All the essentials for completing your first 5K race

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By Ann Lantz, Personal Training Coordinator with South Suburban Parks and Recreation- Centennial
Posted

Spring is here, the roads and trails are clear and you’ve set your sites on running your first 5K race.  Congratulations!  Now it’s time to set up your training plan.  Training plan? Why do you need a training plan? It’s only 3.1 miles for goodness sakes. Seems easy enough to walk 3 miles… how much harder can it be to run the same distance?

 

'Easy Does It' Attitude

The truth of the matter, running is hard.  It’s hard on the body… hard on joints, connective tissues and the cardiovascular system.  Nonetheless, running remains one of the best means of improving fitness and health. However, anyone who is preparing for their first event is at risk of making simple mistakes which can lead to injury, disappointment and potentially having to drop out of the event.  A race plan will keep you focused, keep you healthy and keep you on track for a successful racing experience.

 

Training Plan

First things first; choose a race date and location.  This time of year it’s quite easy to find an event just about every weekend throughout the metro area and beyond.  You might even identify an opportunity to participate in a race during a family vacation or a trip out of town.

Once you’ve chosen a target event, work backwards and count the number of weeks until the day of the race.  Now you can formulate a plan based on weekly commitments and determine a realistic amount of time each week that you can dedicate to your training.  These weekly “bite sized pieces” are a lot less intimidating than looking at the big picture all at once.  Be honest.  Are you a full time athlete? No.  You have family, work, social commitments and other activities.  The key is to set aside time for your training that can be accomplished successfully and without setting you up for failure.  Even if you have less than one hour a day, 4 days each week, you can train effectively and be ready to run!

 

The Right Shoe

Shoes. You need a good pair of running shoes.  As mentioned before, running is hard on the body.  However a good pair of shoes is an important line of defense when beginning your training.  A reputable running store will take the time to analyze your running gait and to be sure that you are wearing the best shoe for your two feet.  Don’t buy a shoe because you have a friend who loves a certain brand or because you like the color of the shoe.  Also, don’t make the mistake of running in shoes that are well worn and broken in. They might be comfortable, but chances are, they no longer provide the support and stability your feet will need for running.

Okay, now you are ready.  Let’s start running!  But not so fast… truly…take it slowly and play it conservatively at first. You’ve got to ease into this new form of exercise, especially if you are a non-runner.  Your body is going to love this new activity but too much of a good thing and you’ll be sitting on the sidelines.  Start by running AND walking. Alternate with a few short running efforts and then walk to catch your breath.  Walk briskly and comfortably and once you have recovered, run again and then walk when you need to slow down.  Gradually, over time, you will find that you are walking a lot less and running more during each workout.  And before you know it, you will be running without walking at all!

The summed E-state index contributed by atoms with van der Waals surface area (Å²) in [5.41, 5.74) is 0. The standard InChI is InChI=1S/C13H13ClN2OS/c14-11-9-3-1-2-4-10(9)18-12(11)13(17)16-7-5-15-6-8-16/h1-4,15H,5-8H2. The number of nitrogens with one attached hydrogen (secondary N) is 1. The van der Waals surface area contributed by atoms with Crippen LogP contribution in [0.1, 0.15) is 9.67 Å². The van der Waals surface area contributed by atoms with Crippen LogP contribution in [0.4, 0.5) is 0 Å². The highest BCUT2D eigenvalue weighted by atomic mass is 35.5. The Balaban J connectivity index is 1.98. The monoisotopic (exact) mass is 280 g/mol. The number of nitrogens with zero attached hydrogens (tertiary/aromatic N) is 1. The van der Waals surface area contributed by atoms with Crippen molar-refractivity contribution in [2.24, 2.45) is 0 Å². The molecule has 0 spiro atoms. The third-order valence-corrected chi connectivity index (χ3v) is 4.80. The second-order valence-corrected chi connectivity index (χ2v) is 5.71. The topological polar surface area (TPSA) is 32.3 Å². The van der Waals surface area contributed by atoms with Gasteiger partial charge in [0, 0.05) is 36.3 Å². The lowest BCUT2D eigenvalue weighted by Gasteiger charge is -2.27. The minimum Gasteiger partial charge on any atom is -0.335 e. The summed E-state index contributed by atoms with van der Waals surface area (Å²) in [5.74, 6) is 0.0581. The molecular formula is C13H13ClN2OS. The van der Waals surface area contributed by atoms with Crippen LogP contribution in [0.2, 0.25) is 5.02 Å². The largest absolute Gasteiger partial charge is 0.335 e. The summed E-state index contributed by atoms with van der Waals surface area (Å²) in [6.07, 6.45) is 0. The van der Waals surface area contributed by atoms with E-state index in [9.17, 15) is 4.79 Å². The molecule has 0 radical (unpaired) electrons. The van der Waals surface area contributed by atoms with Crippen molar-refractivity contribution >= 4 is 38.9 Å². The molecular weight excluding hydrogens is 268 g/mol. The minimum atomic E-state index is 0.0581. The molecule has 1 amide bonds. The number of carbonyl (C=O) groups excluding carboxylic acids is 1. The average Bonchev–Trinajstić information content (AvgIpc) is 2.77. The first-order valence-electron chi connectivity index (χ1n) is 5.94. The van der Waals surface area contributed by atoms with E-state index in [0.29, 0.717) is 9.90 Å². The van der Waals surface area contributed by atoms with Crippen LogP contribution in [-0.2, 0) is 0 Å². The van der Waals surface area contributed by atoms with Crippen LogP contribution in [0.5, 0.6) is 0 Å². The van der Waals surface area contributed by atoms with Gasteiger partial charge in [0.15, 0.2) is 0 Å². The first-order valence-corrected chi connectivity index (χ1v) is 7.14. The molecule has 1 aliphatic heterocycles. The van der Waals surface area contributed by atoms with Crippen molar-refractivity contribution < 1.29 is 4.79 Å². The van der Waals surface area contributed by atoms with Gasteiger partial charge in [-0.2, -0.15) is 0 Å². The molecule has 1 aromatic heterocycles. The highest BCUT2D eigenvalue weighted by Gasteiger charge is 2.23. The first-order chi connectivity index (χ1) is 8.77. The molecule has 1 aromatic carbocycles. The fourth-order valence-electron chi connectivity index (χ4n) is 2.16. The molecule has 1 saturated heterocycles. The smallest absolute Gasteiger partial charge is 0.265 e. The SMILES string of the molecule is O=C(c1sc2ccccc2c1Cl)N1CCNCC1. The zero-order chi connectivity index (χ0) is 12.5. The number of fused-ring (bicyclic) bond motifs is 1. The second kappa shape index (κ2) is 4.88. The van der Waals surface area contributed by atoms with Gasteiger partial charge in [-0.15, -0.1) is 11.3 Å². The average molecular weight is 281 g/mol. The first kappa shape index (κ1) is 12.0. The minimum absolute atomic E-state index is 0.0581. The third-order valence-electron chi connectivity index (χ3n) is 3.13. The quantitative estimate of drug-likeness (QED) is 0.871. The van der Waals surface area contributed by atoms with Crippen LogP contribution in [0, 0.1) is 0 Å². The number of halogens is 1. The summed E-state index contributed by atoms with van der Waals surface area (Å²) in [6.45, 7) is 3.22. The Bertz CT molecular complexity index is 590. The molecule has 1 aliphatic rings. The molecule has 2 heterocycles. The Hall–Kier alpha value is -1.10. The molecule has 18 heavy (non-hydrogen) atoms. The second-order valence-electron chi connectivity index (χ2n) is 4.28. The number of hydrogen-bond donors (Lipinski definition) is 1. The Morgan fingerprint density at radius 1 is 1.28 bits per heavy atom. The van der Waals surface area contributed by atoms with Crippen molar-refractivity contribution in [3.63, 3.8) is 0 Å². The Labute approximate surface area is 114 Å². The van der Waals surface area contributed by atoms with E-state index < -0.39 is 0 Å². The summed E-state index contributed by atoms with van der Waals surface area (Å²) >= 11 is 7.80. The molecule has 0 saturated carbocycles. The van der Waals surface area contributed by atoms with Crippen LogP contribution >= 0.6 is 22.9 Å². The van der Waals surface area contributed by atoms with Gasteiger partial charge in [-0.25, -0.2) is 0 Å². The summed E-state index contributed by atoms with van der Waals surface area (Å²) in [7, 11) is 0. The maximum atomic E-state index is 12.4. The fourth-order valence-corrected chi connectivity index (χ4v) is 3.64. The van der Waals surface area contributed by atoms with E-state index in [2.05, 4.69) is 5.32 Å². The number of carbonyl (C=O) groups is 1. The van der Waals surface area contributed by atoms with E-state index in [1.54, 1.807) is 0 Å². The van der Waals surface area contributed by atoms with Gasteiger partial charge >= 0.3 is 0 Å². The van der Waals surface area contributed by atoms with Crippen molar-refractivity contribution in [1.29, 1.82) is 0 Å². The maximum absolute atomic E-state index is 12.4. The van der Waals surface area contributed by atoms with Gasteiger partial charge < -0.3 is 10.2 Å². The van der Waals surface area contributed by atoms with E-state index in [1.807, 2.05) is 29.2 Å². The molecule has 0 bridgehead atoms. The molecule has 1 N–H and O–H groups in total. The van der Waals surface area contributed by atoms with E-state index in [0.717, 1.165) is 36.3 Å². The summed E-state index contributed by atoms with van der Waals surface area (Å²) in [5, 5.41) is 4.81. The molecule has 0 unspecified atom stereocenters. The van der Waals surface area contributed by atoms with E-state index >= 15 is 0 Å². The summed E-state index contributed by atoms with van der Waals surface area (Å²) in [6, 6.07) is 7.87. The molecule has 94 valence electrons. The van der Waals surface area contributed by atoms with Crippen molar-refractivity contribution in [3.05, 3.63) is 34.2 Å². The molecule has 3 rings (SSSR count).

So this all sounds great, but how long, how far, how much running should you do in order to be ready to run a 5K? In order to run a 5k, you will have to train to a 5k.  Not every time you work out, but eventually you will want to run 3.1 miles during a practice so that you are confident on race day that you can go the distance. Again, start conservatively and don’t feel you have to cover 3 miles right away.  Start with a distance that is achievable and then increase that distance by 10% each week until you reach your goal.  A gradual increase will help prevent injury and burnout.  Remember, too much too soon is how plans fall apart.

Your personal weekly schedule will determine how often you can train. Remember to set realistic goals each week and make a commitment to yourself. Schedule your work outs just like you schedule other appointments each week.  By planning your training you are less likely to come up with excuses or distractions.  However, don’t feel that you have to train every day for your race.  In fact, several sessions each week will suffice and you should plan “recovery/rest” days in between so that your body can restore and rejuvenate.  In addition, go ahead and include other activities like cycling or swimming… cross training is very beneficial and can actually help improve and support your running program.

Remember to include stretching exercises after your workouts and to stay hydrated. Running is one of the best ways to improve the efficiency of your heart and lungs and is a fantastic way to burn calories.  But running is also quite strenuous, and over time can result in painful conditions… unless precautions are taken.  Take the time to stretch after every workout, especially the muscles in your lower legs, hips and thighs and low back.  Also, stay hydrated and you will find that you have more energy and that you recover more quickly between workouts. Stay healthy and energized so that you look forward to each session and before you know it, race day will arrive and you will be standing on the start line! Good luck with your training…now go get ‘em!

 

 Just Do It:

The High Line Canal Run is Sat. May 12 in deKoevend Park in Centennial.  The 5K run begins at 9 a.m.  

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